Medium                    Total
                          Stressor                             High level    level of    Low level    number of
                                                               of impact      impact     of impact   rated sites
----------------------------------------------------------------------------------------------------------------
Destruction & Conversion (Agricultural & Nonagricultural                3           87           60          150
 Development)...............................................
Wind Development............................................            1            0            8            9
Flooding....................................................            0            6            6           12
Invasive Species............................................           13           31           18           62
Fire........................................................            9            4            6           19
Grazing.....................................................           10           29           14           53
Haying & Mowing.............................................            2           11           27           40
Lack of Management..........................................           10            5            3           18
Size/Isolation..............................................           50           35           58          143
Herbicide and/or Pesticide Use..............................            5            2            9           16
----------------------------------------------------------------------------------------------------------------


Table 4--Number of Poweshiek Skipperling Sites With Each Level of Impact and the Total Number of Sites That Were
Rated for Each Type of Stressor--A Total of 68 Poweshiek Skipperling Sites With Either Present or Unknown Status
   Were Examined; Only Sites With Sufficient Data for a Particular Stressor Were Rated as High, Medium, or Low
                             (Service 2012 Unpubl. Data; Service 2013, Unpubl. Data)
----------------------------------------------------------------------------------------------------------------
                                                                              Medium                    Total
                          Stressor                             High level    level of    Low level    number of
                                                               of impact      impact     of impact   rated sites
----------------------------------------------------------------------------------------------------------------
Destruction & Conversion (Agricultural & Nonagricultural                1           13           40           54
 Development)...............................................
Wind Development............................................            0            0            6            6
Flooding/Hydrology..........................................            2            4           14           20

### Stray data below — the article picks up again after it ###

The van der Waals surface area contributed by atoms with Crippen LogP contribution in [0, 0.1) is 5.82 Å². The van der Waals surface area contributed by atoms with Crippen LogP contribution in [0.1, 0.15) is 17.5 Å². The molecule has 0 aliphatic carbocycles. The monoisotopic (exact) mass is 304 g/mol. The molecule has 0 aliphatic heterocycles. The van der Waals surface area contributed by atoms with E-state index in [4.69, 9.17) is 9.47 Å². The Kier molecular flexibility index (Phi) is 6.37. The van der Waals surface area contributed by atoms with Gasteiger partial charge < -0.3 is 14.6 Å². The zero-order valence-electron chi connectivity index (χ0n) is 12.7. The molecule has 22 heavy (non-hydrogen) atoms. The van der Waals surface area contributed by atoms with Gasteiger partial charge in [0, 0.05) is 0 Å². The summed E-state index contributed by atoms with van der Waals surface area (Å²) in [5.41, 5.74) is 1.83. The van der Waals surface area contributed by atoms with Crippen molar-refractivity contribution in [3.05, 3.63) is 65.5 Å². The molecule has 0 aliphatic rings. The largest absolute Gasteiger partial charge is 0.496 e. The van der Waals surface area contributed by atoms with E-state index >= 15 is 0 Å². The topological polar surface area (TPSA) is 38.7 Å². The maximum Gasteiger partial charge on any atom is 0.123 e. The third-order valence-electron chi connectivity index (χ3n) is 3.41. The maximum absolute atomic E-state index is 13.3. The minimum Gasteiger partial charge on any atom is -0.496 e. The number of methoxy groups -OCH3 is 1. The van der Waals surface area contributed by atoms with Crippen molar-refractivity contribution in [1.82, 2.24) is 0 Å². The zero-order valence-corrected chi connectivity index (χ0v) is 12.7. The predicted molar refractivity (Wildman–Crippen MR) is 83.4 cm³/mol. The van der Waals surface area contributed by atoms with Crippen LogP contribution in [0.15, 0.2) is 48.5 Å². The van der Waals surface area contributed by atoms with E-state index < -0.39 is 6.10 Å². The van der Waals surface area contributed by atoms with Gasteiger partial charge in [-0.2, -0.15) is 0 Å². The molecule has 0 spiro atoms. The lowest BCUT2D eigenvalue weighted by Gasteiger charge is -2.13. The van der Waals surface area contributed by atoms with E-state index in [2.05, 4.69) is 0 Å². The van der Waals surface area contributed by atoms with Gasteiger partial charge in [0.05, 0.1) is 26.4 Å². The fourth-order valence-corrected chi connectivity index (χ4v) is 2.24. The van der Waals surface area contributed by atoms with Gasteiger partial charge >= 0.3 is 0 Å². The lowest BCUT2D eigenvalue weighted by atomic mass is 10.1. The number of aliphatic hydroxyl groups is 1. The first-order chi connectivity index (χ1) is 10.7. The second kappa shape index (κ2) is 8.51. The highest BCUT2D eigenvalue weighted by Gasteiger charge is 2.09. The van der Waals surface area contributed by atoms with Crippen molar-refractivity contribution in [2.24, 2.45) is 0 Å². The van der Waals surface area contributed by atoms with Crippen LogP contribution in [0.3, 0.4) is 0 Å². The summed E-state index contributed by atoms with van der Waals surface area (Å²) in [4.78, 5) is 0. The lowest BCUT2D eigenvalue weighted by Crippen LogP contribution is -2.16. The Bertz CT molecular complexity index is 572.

Invasive Species............................................            9           30           12           51
Fire........................................................            7            3           14           24
Grazing.....................................................            7           14            2           23
Haying & Mowing.............................................            0            3            7           10
Lack of Management..........................................            5            6            2           13
Size/Isolation..............................................           25           24           19           68
Herbicide and/or Pesticide Use..............................            3            1            6           10
----------------------------------------------------------------------------------------------------------------

Destruction and Conversion of Prairies
Destruction and Conversion of Prairies to Agricultural Land
    Conversion of prairie for agriculture may have been the most 
influential factor in the decline of the Poweshiek skipperling and 
Dakota skipper since Euro-American settlement, but the threat of such 
conversion to extant populations is not well known and may now be 
secondary to other threats. By 1994, tallgrass prairie had declined by 
99.9 percent in Illinois, Iowa, Indiana, North Dakota, Wisconsin, and 
Manitoba; and by 99.6 percent in Minnesota; and 85 percent in South 
Dakota (Samson and Knof 1994, p. 419). Samson and Knof (1994, p. 419) 
did not provide a figure for the decline of tallgrass prairie in 
Saskatchewan, but mention an 81.3 percent decline in mixed grasses from 
historical levels. By 1994, mixed-grass prairie had declined from 
historical levels by 99.9 percent in Manitoba and 71.9 percent in North 
Dakota (Samson and Knof 1994, p. 419). Destruction of tallgrass and 
mixed-grass prairie began in 1830, but significant documentation of the